The motto of the Lammermuir Festival, now in its third year, is “beautiful music in beautiful places”. Few settings are more striking than St Mary’s Parish Church in Haddington. The scene of John Knox’s ordination as a Catholic priest, some years before he lit the blue touch-paper of Scottish Reformation, it seemed a resonant setting for one of musical history’s Lutheran landmarks: Bach’s St John Passion.

There is something in the eddying instrumental introduction to the opening chorus “Herr, unser Herrscher” which suggests that something big is unfolding, and the capacity audience remained hushed throughout. The 14 instrumentalists, including John Butt directing from the harpsichord, set the benchmark of the evening’s playing early on. Balance, clarity and ensemble were excellent throughout the performance. I found myself in agreement with my neighbour’s observation that it is very easy to end up taking the orchestra for granted as they simply “seem always to be there”.

Of course, there were many moments where individuals or pairs made their presence felt, such as the sensitive oboe obbligato by Alexandra Bellamy and Leo Duarte in the aria “Von den Stricken meiner Sünden” or the beautifully paired flutes of Katie Bircher and Graham O’Sullivan in “Ich folge dir gleichfalls”. Jonathan Manson, on cello/gamba, was exceptional. In addition to seamless continuo work, many moments of word-painting depicting scourging or the collapse of the temple, he also supplied a heart-rending obbligato in the aria “Es ist vollbracht”. Moments later this was complemented by a lovely light touch in the ornamental obbligato in “Mein teurer Heiland”.

Many regard the St John Passion as more dramatically political than the St Matthew. The halo of strings which accompanies Christ’s words in the St Matthew is entirely absent. It’s as though the focus were more on Jesus the man than the Saviour. The crowd scenes feel much angrier in the St John Passion, requiring a spirited performance from the vocalists. That the eight singers were up to this challenge was evident from their first entry. The sound was enormous. The chorales, which, in the main, offer moments of quiet reflection on the awful goings-on of the narrative, featured much more tender sonorities. A particularly beautiful example was the chorale “Durch dein Gefängnis, Gottes Sohn”, which appears early in Part 2. The exquisite harmonies of the penultimate phrase were beautifully handled. In this regard I have to express my only disappointment in an otherwise perfect evening; that the programme was in English only. This ruled out syllable-by-syllable following of Bach’s artistry in word painting. Perhaps it was a necessary economy but, possibly like many who have come to languages through music, I certainly missed the linguistic dimension.

In addition to perfect intonation and balance in choral mode, the singers were outstanding soloists. Bass Robert Davies, although not technically included in the soloists due to the absence of an aria from his duties, sang the role of Pilate with rich-voiced gravitas. Soprano Joanne Lunn and alto Alex Gibson were extremely impressive – the latter in a time-stopping rendition of “Es ist vollbracht”. Two members of the cast stood out for me and, judging from audience reaction, for the majority of those present. Bass Matthew Brook, in the role of Christ, injected a note of unshrinking defiance into his exchanges with Pilate. The dramatic complexities of the trial scene, where an individual comes up against the harsh power of the (occupied) state egged on by a volatile populace, had an almost operatic feel. The highlight of Brook’s contribution was, for me, the aria “Mein teurer Heiland”. I have loved this aria since first hearing it as a teenager and this was a particularly fine rendition. The choral lines, between which the solo voice weaves, came from just offstage and this distance seemed to lend added tristesse.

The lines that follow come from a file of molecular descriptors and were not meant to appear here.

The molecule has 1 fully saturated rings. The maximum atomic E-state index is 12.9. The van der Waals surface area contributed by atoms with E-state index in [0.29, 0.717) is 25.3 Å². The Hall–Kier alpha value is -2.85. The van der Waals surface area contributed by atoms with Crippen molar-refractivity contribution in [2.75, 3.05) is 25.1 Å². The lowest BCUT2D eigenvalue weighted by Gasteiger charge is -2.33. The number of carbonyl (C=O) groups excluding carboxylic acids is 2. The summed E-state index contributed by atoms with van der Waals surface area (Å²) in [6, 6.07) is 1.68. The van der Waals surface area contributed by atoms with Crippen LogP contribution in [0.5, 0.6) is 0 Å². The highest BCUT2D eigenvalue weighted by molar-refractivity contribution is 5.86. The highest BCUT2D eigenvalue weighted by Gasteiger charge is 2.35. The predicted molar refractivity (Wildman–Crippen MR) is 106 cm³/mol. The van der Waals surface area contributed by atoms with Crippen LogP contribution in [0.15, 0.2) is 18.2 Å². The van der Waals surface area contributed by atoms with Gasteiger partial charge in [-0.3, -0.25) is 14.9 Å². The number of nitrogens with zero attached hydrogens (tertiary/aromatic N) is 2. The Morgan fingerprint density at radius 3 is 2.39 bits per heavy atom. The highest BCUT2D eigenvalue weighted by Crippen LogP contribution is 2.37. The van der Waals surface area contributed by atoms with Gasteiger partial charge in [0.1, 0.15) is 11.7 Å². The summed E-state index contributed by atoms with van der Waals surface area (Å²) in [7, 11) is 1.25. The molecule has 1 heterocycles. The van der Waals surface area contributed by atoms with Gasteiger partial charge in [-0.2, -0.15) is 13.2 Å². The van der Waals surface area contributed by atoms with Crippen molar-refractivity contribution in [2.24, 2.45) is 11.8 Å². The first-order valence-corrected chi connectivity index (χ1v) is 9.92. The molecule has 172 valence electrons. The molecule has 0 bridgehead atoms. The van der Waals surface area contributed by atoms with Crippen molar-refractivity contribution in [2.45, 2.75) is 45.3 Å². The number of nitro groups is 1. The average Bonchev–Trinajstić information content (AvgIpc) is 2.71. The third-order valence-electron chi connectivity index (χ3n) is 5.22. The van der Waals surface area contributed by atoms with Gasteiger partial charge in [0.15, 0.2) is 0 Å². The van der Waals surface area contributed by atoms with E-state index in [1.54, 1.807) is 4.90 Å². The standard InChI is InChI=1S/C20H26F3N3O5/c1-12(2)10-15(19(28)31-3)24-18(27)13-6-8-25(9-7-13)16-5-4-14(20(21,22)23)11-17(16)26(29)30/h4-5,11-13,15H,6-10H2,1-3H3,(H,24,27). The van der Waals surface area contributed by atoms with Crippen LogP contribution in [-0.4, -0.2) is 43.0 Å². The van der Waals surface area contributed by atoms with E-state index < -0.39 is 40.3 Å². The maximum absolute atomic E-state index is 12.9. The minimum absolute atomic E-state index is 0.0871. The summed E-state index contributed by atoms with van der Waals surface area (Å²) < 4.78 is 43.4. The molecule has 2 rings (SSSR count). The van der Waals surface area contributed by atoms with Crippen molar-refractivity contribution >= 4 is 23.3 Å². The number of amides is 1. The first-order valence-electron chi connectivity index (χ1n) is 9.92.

The hero of the piece was tenor Nicholas Mulroy. Ever present as the Evangelist, he also participated in all the chorales and choruses and sang three solos. The most emotive of these was the tortured “Ach, mein Sinn”, which portrays Peter’s grief following denial and dereliction of friendship. I have seen Mulroy perform on a number of occasions and would contend that this was a truly special performance. I noticed that, although singing from memory, for much of the evening – even in recitative – he was turning pages without looking. This embodiment of the visual layout as well as the audio landscape of the music speaks volumes about the dedication which went into preparation.

The Dunedin Consort must have been incredibly happy with and proud of this performance. Their St Matthew Passion recording having been chosen earlier this year on BBC Radio 3’s CD Review, one can only hope that a recording of the St John Passion is in the diary.